Interview Alex Psaroudakis – Mastering Engineer in Brooklyn – 15/04/2019

Recording the Masters sat down with esteemed mastering engineer Alex Psaroudakis at his new studio in Brooklyn, New York to find out more about his  decades-long experience as a mastering engineer. We asked him  about his opinions on analog mastering techniques, how things have changed since he first started, and if he had any advice for young people seeking to join the world of professional mastering.

 

 

THE INTERVIEW:

 

 

Tell us a little bit about yourself; what got you into sound mastering in the first place?

I’m Greek and French; I started out as an assistant at a studio in Bordeaux, which is where I went to university. Basically, I was a DJ: I had mini turntables, a mixer with a mic, and a cassette deck. Because I had two cassette decks, we could use one to play the beats and one to record voices to the beats. The DJ-ing is what brought me to the studio, and after assisting for six months, the guy gave me a few projects to do, and it went well, and he gave me more, and here I am.

 

You’ve been doing this for 20+ years, would you say it’s changed at all?

I hear a lot about how this industry has changed, that “there’s no more money”. While it’s true that a lot of big structures have closed due to a shift in the business model, a lot of new artists, smaller labels and studios have popped up lately re-inventing themselves or simply adapting to the “new ways “ of doing things. We do have to stay on the edge and not be afraid to try new tools and methods, whether it’s in the studio or business oriented in order to make the process more efficient and a better experience for the client. Those who refused to change faced hard times for sure and a lot of the “big boys” at every stage of the production process started to not make as much money in the 2005/2015ish as they used to do back in the 90’s, money that went instead towards a bigger group of people or just new Artists, Producers, A&R, bookers, engineers, service providers etc.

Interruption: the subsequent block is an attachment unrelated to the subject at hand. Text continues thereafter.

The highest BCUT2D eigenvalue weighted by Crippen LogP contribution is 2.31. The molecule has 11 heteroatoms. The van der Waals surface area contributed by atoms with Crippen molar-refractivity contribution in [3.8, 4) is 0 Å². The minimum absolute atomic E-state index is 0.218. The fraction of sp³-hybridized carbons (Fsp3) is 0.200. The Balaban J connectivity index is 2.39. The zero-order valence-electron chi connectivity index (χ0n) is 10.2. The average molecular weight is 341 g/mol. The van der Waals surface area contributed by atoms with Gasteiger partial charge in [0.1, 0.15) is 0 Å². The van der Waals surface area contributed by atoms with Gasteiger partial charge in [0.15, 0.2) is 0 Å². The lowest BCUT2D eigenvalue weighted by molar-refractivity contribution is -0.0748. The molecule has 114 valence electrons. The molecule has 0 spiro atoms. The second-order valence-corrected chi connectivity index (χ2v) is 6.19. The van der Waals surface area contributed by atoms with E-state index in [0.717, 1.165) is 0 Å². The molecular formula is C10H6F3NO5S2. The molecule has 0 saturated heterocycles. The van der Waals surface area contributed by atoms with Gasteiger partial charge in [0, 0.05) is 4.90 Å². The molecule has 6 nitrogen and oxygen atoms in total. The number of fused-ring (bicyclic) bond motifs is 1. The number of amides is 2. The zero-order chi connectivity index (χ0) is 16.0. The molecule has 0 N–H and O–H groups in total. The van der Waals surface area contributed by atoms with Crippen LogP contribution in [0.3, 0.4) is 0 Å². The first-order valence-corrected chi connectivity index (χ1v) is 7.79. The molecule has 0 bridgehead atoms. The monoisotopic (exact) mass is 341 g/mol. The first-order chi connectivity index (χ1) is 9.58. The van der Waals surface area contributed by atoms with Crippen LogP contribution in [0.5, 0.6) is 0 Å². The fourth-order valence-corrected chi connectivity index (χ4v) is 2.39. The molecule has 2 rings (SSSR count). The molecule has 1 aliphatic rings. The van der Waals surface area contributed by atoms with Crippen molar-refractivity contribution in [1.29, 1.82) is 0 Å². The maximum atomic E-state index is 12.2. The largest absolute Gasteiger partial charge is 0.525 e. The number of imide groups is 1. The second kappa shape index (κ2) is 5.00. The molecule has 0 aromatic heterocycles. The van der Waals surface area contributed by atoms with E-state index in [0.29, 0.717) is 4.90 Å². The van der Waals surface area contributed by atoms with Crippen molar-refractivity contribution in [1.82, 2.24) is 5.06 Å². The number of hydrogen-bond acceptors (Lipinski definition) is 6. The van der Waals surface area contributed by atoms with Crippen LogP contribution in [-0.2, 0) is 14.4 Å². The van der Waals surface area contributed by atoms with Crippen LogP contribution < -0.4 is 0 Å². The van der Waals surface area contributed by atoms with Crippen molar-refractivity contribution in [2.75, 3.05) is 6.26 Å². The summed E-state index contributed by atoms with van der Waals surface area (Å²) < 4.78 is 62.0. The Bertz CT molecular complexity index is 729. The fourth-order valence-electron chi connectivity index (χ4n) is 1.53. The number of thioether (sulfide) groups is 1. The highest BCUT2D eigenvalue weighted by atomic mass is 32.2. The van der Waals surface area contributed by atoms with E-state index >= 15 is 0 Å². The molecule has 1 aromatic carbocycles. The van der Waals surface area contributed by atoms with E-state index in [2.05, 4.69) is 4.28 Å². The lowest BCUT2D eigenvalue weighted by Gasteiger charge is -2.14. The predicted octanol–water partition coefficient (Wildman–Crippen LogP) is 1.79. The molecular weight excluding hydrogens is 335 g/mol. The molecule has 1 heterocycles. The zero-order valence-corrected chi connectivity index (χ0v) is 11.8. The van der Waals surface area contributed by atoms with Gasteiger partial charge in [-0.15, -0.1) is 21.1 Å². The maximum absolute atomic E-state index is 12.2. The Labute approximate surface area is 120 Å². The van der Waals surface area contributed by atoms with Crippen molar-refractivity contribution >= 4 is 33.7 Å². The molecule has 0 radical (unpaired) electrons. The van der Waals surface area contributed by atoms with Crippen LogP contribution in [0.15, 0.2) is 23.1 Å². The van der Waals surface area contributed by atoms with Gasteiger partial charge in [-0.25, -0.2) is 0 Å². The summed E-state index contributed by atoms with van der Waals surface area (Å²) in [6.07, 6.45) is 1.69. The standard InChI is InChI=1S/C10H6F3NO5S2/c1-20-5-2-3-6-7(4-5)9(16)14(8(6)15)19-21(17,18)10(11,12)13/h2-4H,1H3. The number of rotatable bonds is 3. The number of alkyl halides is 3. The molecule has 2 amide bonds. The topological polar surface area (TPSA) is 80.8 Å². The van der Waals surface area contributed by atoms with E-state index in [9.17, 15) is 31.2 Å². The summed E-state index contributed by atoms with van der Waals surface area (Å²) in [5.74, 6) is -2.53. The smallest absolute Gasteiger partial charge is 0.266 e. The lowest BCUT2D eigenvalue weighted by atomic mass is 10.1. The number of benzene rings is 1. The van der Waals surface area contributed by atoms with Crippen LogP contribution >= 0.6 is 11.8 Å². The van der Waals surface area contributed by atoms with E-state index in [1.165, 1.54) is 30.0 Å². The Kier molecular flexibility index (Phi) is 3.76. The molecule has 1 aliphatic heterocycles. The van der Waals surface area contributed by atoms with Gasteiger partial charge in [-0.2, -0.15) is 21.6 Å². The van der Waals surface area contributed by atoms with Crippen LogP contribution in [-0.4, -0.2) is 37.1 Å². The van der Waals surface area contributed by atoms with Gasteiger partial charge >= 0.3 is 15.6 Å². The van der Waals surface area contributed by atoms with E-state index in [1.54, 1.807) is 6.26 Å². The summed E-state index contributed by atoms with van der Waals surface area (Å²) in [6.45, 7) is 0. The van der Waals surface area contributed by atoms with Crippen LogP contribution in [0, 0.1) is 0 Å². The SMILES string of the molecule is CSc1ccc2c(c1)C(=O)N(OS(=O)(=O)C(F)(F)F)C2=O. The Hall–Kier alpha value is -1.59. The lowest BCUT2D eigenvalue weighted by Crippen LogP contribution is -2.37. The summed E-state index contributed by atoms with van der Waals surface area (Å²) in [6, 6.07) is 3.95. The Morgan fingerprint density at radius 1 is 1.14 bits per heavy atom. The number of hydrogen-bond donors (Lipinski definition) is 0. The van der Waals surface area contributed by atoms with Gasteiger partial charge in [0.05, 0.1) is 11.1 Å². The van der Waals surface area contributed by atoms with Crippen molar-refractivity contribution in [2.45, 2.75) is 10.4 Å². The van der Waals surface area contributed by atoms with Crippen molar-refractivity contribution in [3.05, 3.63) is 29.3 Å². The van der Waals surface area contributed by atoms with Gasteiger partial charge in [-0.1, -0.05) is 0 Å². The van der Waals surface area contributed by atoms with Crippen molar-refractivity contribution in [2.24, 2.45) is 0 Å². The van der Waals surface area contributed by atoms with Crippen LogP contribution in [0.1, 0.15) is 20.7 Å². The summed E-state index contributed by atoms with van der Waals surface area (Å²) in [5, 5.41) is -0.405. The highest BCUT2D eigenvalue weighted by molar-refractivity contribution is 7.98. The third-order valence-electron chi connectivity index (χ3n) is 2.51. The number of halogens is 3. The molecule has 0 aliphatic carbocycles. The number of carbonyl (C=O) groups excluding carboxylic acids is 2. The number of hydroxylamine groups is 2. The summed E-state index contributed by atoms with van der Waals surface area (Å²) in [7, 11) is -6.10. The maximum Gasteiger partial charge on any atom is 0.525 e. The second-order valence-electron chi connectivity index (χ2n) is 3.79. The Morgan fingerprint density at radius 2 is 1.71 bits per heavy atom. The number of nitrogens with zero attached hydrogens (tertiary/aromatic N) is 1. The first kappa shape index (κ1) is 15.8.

Do artists or producers get involved in the technical process? Do they ask you to do it a certain way?

I have very few artists that ask me technical things, the majority want  “clean and loud” however I do have a bunch of artists that ask me for tape. The setup is always hybrid, never just in the box, I’m never interested in doing it just in the box, to stop using all the analog gear completely. But, by far the most demanded thing is to be “loud”, if it’s not loud enough when they press play, they are not going to approve the master.

 

When you got your start, was it in analog mastering?

Yeah, it was all analog at the place where I started; There was no digital, they introduced it about six years later.

 

How about digital mastering?

’96 to ’98 I went into pro tools because everyone was using pro tools, but I hated it, so I bought digital performer which is another mac software, and I stayed on digital performer until 2003, using a few pieces of hardware, Neve, Avalon, GML, Summit and a L2 for the last part, in 2003 I got Sequoia because I wasn’t mixing anymore and added a few Maselec, and Manley to the console so yeah analog was a big part of the process, when I was in Boston later on I had three tape machines, Atr102, StuderA80, Studer A807, I was doing a lot of electronic music at this time on those decks almost daily.

 

Is it possible to emulate the advantages of analog mastering with digital plugins?